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Projectors - Roger Frost - TES 2004
  • Toshiba TLP-S10 projector - good value

  • TLP-S41 £1361 projector with visualiser camera arm

  • Epson EMP-S1 projectors and Sony VPL-ES1 projectors – good value


In a fast moving market, with school classrooms almost driving it, data projectors are at last becoming affordable. Though you may not feel that a 20-25% price drop warrants dashing out to the shops, the low end of this market where schools buy has now ducked under £1000. Just a year ago such a projector was a rare and noisy beast but now with remarkable coincidence, you will find at least three big names at BETT beating the magic thousand pound price point.

But first we have to talk Lumens, which tells how bright a projector is. Lumens values are like fashion. Education supplier RM, who sell a good spread of brands, say that projectors are settling down at around 1200 to 1500 Lumens which is a clue that these ratings give you a unit fit for most classrooms. Take your projector to the hall or a south-facing room and you will be looking for around 2000 lumens. The 1000 Lumen models, the fashionable model of a couple of years back, are only serviceable if you position them well. Still they work for many.

From Toshiba we have the TLP-S10 (£849) giving 1200 lumens brightness which is clearly value for money. The vital cable bits are all in the bag, the on-screen menu is one of the best and there’s a ‘press and hold’ one-button setup that synchronises the system to reduce flicker. Like most budget projectors, the S10 is SVGA which means that it handles almost any computer, but shows its best at 800 x 600 screen dots.

Epson have the EMP-S1 (£849) which is another 1200 lumen model, complete as any with bag and cables. It starts fast, is ready in seconds and its cooling cycle lasts just 20 seconds. Although it looks large, it feels light and is easily carried using a pull out handle. If you need the extra brightness Epson’s EMP 54 (£1599) achieves 2000 lumens, is still very portable and again good value.
Sony has the VPL-ES1 which is the third sub-£1000 projector here. The coincidence of S model numbers across the three can only remind see what to compare. The Sony claims an easy plug-in and turn-on feature, as well as a short focal length lens so you can position it close to the screen. Its 1500 Lumen rating may also impress.

Back at Toshiba, the TLP-S41 has the unique visualiser arm – a mounted camera that lets you show a science experiment or a page from book to the class. As a built-in unit on several models, it works without fuss, plus can rotate it fully or unclip it to use a metre away. Few other makers have twigged how indispensable this is for practical subjects, although Avermedia sell an add-on document camera that plugs into any projector you have. Called the AVerVision 330, you use it similarly to view photos, objects or detail. It bubbles with features including a card reader to view presentations without a PC.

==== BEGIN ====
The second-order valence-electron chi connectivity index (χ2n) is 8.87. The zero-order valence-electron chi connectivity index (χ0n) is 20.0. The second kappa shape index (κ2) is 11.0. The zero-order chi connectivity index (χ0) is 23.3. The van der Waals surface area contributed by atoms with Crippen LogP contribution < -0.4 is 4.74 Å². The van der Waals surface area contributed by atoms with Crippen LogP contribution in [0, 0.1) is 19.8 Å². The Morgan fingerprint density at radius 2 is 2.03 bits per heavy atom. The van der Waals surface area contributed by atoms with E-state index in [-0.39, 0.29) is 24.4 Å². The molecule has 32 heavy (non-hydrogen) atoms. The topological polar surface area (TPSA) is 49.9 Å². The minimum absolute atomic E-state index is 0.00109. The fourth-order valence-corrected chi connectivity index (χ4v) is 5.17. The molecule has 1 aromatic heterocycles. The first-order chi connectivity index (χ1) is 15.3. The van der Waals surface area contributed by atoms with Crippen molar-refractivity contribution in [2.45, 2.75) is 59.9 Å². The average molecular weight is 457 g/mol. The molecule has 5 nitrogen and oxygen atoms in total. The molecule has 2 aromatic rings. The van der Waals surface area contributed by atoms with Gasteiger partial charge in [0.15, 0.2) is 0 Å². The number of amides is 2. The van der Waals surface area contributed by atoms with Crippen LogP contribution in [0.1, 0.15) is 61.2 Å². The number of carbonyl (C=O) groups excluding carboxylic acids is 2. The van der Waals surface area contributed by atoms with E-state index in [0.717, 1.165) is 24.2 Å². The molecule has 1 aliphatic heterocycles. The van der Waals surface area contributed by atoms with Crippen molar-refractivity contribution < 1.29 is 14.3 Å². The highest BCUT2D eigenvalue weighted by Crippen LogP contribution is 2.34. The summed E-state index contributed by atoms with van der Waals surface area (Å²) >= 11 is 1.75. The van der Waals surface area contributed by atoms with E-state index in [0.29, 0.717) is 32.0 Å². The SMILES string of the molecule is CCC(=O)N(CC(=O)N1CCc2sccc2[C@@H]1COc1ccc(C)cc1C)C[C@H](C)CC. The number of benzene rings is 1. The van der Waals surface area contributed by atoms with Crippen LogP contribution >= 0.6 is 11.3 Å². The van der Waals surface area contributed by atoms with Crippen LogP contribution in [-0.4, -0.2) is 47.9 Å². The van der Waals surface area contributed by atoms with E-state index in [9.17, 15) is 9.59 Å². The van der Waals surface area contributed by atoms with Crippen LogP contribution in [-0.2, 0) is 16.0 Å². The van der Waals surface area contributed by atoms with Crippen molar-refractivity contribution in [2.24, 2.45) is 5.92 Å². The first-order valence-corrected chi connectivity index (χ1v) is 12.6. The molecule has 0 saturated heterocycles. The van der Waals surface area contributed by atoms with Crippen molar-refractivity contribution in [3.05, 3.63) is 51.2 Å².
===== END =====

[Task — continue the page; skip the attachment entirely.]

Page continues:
New last year was the wireless projector that lets you beam out from a PC as if by magic. Though evidently at the cutting edge of the technology, RM say that these are finding their homes on school networks. Called ‘network projectors’ in some places, the wireless units receive their image via a wireless access point from any PC on the system. Toshiba have the TLP-520, Epson the EMP-735 (£3,499) and you can find others. They are worth having whenever cable access causes issues – say you wanted the class to take turns to present something – though these are invariably high end machines. If you want to display video over the wireless link, bear in mind there are few signs of this being possible at present.

Trade shows offer the rare chance to compare machines side-by-side and you can get expert quite quickly. Look for one button set-up, menus for brainless use, auto keystone (for a rectangular image) and frankly, ignore the remote control. If you’re keen to get it right, measure up your screen and the projection distance too because the zoom lens features vary somewhat. Visit the makers (Philips, Sony, NEC etc) to help you work out the spec you need. Use the dealers like Savilles, Stejies, RM and whiteboard dealers to pick up knowledge across the brands. Projectors ‘bundled’ with other items, like whiteboards, will sweeten the deal but as ever unfortunately throw you off the course of buying your ideal model.


AverMedia – document camera Web: www.averm.co.uk
Time Education www.timeeducation.com
RM www.rm.com
Interactive Education www.interactive-education.co.uk
Saville Audio Visual www.saville-av.com
XMA www.xma.co.uk


Epson projectors www.epson.co.uk
Toshiba projectors www.projectors.toshiba.co.uk.
Canon projectors www.canon.co.uk
Sharp projectors www.sharp.co.uk
Sanyo projectors www.sanyo.co.uk
Philips projectors www.philips.co.uk
Sony projectors www.sonybiz.net/education

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